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The Consumer Financial Protection Bureau’s (CFPB) impact on the U.S. home loan market has been mostly unfortunate, according to the results of the 2015 Real Estate Lending Survey issued by the American Bankers Association (ABA).
In this new study of ABA-member banks, approximately 80 percent of respondents predicted that the new CFPB regulations will continue to cause a measurable reduction in credit availability, with 19 percent characterizing the impact as severe. More than half of the banks polled by the ABA stated that regulations have a moderate negative impact on their business, while one-third of these banks characterized the impact as extremely negative.
Complicating matters is the Aug. 1 deadline for the implementation of the new TRID requirements. Only nine percent of the survey respondents said they had received TRID software from vendors by May 1, with 58 percent either being told by their vendors to expect delivery in July or later–with more than one-third of surveyed banks claiming they were not given a delivery date. Late delivery jeopardizes bank compliance, and CFPB Richard Cordray has pointedly refused to grant financial institutions a specific good-faith grace period on TRID compliance following Aug. 1.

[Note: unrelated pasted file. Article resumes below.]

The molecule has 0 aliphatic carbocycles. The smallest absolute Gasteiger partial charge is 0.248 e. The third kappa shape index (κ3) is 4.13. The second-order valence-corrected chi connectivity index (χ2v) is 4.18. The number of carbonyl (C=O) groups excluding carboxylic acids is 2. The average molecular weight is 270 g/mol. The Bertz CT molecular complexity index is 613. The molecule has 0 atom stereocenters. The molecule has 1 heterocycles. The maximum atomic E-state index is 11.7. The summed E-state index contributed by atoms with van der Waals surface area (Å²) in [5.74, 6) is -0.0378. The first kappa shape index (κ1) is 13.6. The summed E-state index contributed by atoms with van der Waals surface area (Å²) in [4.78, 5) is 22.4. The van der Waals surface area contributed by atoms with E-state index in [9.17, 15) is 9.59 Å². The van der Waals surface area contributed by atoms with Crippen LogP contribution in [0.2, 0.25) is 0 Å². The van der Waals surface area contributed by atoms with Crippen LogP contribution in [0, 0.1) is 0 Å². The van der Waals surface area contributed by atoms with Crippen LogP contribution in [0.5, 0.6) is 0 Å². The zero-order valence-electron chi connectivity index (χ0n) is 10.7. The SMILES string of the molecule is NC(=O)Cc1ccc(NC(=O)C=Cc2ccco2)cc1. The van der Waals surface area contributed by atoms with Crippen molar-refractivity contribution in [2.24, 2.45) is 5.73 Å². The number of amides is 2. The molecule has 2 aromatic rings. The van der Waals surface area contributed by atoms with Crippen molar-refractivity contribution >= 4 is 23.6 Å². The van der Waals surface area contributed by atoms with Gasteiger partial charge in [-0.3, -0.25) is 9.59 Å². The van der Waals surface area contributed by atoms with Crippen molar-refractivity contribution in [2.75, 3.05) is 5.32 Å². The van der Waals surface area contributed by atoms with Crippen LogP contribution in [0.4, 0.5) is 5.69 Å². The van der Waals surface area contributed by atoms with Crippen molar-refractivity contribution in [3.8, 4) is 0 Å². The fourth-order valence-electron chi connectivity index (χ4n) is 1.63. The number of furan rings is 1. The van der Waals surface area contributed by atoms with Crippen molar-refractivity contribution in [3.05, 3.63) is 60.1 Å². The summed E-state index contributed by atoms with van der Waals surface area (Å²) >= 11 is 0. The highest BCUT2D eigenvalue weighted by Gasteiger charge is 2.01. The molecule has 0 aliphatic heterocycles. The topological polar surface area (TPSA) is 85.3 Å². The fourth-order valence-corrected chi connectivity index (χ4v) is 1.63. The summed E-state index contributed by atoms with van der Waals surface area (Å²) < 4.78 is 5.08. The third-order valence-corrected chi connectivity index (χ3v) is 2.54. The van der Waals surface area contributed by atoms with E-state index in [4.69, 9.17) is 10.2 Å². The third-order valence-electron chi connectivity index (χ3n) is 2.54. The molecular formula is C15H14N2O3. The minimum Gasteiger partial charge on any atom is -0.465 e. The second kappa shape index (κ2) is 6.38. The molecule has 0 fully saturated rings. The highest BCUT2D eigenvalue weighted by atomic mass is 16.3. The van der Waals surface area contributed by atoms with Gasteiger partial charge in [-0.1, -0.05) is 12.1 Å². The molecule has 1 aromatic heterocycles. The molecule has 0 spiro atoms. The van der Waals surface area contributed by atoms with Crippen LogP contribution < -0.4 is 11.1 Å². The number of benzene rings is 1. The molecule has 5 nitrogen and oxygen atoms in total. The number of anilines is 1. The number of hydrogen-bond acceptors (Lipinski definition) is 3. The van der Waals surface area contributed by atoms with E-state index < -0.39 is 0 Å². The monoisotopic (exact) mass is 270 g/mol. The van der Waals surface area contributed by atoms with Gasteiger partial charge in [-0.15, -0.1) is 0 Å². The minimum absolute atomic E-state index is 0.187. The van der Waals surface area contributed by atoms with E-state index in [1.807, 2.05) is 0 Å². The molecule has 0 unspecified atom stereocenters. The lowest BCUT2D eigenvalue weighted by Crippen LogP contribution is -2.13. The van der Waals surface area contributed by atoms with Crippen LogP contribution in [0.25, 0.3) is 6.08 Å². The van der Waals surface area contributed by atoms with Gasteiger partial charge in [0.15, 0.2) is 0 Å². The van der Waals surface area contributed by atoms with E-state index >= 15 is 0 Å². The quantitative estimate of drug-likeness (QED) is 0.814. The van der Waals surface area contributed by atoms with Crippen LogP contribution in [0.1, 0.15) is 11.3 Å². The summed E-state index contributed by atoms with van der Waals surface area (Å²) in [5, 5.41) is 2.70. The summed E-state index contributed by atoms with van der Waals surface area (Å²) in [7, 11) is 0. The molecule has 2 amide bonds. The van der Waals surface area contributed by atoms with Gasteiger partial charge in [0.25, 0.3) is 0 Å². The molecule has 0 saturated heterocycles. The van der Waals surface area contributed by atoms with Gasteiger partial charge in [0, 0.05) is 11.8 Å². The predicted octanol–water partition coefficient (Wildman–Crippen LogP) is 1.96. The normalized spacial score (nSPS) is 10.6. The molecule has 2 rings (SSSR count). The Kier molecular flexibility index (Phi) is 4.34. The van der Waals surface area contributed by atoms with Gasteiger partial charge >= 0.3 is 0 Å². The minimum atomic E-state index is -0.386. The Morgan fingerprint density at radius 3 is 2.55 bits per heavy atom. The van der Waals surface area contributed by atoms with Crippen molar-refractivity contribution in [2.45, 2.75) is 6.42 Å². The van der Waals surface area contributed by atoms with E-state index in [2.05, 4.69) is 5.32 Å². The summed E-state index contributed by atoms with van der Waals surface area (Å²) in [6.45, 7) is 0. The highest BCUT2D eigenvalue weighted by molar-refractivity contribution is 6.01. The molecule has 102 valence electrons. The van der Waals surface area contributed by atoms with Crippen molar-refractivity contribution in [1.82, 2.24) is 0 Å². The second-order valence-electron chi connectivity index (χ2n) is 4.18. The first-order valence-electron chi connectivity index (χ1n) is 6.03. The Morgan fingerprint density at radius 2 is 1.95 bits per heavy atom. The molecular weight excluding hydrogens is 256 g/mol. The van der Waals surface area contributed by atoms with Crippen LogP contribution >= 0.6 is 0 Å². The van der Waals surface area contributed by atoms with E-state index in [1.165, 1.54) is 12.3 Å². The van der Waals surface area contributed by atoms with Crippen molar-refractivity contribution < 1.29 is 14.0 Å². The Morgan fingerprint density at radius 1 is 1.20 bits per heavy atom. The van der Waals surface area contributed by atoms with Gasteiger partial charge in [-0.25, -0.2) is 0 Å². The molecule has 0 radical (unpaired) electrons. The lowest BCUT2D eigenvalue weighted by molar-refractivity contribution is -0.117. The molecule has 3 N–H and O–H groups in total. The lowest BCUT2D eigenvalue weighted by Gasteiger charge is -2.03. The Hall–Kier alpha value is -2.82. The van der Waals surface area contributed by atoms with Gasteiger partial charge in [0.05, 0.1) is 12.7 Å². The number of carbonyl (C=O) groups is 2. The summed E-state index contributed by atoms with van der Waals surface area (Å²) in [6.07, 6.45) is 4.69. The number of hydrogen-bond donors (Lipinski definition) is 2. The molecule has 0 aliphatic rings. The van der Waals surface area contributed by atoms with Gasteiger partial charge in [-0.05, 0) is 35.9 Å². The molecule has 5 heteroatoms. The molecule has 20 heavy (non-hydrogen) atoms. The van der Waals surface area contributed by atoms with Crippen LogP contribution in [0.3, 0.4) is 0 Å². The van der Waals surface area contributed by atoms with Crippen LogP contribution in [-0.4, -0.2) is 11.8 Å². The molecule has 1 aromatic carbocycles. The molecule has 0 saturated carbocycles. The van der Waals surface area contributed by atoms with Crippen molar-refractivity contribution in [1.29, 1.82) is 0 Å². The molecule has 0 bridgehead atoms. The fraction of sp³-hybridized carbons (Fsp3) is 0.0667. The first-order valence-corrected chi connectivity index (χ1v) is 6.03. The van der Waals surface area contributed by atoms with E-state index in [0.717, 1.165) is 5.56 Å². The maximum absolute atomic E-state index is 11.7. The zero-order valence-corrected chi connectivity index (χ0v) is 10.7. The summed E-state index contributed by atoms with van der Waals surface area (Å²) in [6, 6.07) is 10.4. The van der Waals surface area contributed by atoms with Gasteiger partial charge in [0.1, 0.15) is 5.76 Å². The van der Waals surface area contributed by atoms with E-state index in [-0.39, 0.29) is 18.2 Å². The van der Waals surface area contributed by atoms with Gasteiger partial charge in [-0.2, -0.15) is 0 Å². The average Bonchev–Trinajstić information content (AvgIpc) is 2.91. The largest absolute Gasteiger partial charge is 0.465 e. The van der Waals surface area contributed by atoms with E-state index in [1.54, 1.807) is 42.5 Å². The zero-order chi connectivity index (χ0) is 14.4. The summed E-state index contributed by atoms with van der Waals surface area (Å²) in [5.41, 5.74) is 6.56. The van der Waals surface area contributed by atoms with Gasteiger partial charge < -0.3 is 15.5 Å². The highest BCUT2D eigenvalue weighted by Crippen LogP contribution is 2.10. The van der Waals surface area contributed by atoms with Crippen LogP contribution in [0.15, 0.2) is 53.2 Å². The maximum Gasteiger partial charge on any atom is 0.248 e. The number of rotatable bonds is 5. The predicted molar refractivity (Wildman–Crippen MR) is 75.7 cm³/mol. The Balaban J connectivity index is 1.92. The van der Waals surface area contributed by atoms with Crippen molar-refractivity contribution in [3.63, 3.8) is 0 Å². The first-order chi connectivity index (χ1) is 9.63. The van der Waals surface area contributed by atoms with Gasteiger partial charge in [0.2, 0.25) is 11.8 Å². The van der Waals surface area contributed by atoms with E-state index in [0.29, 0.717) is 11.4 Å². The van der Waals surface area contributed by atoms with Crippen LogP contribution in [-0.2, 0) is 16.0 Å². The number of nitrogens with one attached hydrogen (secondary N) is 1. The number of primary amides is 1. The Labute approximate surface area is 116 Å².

The CFPB has also created a significantly lopsided home loan market: About 90 percent of loans originated by banks were qualified mortgage (QM)-compliant, according to this year’s ABA study, compared to 84 percent last year. The high debt-to-income (DTI) levels were cited as the most likely reason why a non-QM loan did not meet QM standards, followed by lack of documentation and the interest rate exceeded available spread over the average prime offer rate.
“As expected, the ability-to-repay and QM rules have dampened the housing market recovery,” said Robert Davis, ABA executive vice president. “Combine that with new mortgage disclosures, which are just around the corner, and we’ll continue to see a slowdown in what should be the ideal time to buy a home.”
One slight bit of good news from the survey involved the percentage of single family mortgage loans made to first-time homebuyers, which increased from 13 percent in 2013 to 14 percent in 2014, the highest percentage in the survey’s 22-year history. There was also some optimistic data on the servicing side, where foreclosure rates at the surveyed banks dropped from 0.78 percent in 2013 to 0.57 percent in 2014, while the average delinquency rate for single family homes decreased from 2.16 percent to 1.76 percent.